git checkout mybranchname ~/src/myapp/myfile.txt
share|improve this answer
This is the right answer! – Brad May 4 '12 at 1:16
simplest solution and this is what git-checkout is designed for - specifying the pathname means only the matching file is checked out. From git-checkout man page: git checkout master~2 Makefile – RichVel Mar 28 '13 at 14:37
Then, how do you go back to the previous state before you run this command? – Flint Oct 9 '13 at 0:50
@Flint if you are coming from the HEAD state it would be as simple as git checkout HEAD -- [full path]. – Tiago Espinha Nov 7 '13 at 17:29
Note that this overwrites the existing file in that path, whereas the git show SHA1:PATH solution only prints to stdout. – Flimm Jan 22 '14 at 15:24

You need to provide full path to the file:

git show 27cf8e84bb88e24ae4b4b3df2b77aab91a3735d8:full/repo/path/to/my_file.txt
share|improve this answer
doesn't have to be full path. Path from git root directory (those who came in git show --name-only is enough too – Mohsen Jun 26 '13 at 20:35
Erm, full path from repository root. Take a better look at example I've given. There is no leading slash before "full". – Milan Babuškov Jun 26 '13 at 22:28
FYI, if you are in a subdir, you can use ./filename.ext successfully too. – Traveler Nov 28 '14 at 17:12

The easiest way is to write:

git show HASH:file/path/name.ext > some_new_name.ext


  • HASH is the git revision SHA1 hash number
  • file/path/name.ext is name of the file you are looking for
  • some_new_name.ext is path and name where the old file should be saved


git show 27cf8e84bb88e24ae4b4b3df2b77aab91a3735d8:my_file.txt > my_file.txt.OLD

This will save my_file.txt from revision b0d78b4 as a new file with name my_file.txt.OLD

Tested with GIT 2.4.5

If you want to retrieve deleted file you can use HASH~1 (one commit before specified HASH).


git show 27cf8e84bb88e24ae4b4b3df2b77aab91a3735d8~1:deleted_file.txt > deleted_file.txt
share|improve this answer

And to nicely dump it into a file (in windows at least) - git Bash:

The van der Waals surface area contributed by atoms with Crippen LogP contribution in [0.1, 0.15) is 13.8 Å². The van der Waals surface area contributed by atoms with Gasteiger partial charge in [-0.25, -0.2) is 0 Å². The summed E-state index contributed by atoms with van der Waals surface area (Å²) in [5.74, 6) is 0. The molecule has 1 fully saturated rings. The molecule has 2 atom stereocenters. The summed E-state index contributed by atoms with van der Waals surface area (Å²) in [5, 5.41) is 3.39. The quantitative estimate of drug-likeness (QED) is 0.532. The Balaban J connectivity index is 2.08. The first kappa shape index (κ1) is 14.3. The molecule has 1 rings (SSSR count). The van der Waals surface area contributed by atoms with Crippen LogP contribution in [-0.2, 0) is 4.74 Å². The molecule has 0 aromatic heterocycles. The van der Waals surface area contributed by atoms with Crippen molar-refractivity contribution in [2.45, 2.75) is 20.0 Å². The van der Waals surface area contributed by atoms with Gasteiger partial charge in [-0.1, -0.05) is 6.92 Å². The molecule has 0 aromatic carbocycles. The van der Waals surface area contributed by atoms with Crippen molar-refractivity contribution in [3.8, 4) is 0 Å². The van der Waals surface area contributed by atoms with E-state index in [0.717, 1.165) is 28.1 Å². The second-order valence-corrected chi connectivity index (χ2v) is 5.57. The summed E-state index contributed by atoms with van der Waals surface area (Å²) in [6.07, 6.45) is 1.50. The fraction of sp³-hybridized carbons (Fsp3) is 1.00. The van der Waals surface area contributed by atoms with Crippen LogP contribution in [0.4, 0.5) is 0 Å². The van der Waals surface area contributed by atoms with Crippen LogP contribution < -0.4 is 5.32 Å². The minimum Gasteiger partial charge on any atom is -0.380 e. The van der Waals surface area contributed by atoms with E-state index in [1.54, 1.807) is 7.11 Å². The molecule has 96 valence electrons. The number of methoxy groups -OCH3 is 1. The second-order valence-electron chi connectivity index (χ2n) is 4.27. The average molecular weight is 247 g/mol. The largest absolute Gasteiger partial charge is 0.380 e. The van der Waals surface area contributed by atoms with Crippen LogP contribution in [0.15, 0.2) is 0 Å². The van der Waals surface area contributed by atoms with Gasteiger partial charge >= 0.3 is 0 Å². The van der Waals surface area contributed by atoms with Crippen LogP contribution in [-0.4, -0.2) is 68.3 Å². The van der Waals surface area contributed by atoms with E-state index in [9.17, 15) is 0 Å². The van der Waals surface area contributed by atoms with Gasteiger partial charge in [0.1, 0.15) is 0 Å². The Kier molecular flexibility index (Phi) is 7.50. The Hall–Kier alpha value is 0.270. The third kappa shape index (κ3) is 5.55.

$ echo "`git show 60d8bdfc:src/services/`" >>

the " quotes are needed so it preserves newlines

share|improve this answer
Nice one. +1. Good addition on the git show syntax I mention above. – VonC Jan 1 '14 at 19:59
I really don't understand why you would use echo, with or without the quotes. And I don't understand why you would want the append form of output redirection. Wouldn't it be better to simply write: git show 60d8bdfc:src/services/ > If for some reason you actually wanted to force dos-style line endings, you could pipe it through unix2dos. But I've never found it the least bit useful to retain dos line-endings on Windows, as any text tools other than notepad that I've used on Windows handle unix-style lines just fine. – sootsnoot Jun 12 '14 at 16:29
git show 60d8bdfc:src/services/ >> worked for me. – Mike Jan 13 '15 at 14:27
@Mike: are you on windows ? – Mr_and_Mrs_D Jan 14 '15 at 0:14

In Windows, with Git Bash:

  • in your workspace, change dir to the folder where your file lives
  • git show cab485c83b53d56846eb883babaaf4dff2f2cc46:./your_file.ext > old.ext
share|improve this answer

This will help you get all deleted files between commits without specifying the path, useful if there are a lot of files deleted.

git diff --name-only --diff-filter=D $commit~1 $commit | xargs git checkout $commit~1
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Get the file from a previous commit through checking-out previous commit and copying file.

  • Note which branch you are on: git branch
  • Checkout the previous commit you want: git checkout 27cf8e84bb88e24ae4b4b3df2b77aab91a3735d8
  • Copy the file you want to a temporary location
  • Checkout the branch you started from: git checkout theBranchYouNoted
  • Copy in the file you placed in a temporary location
  • Commit your change to git: git commit -m "added file ?? from previous commit"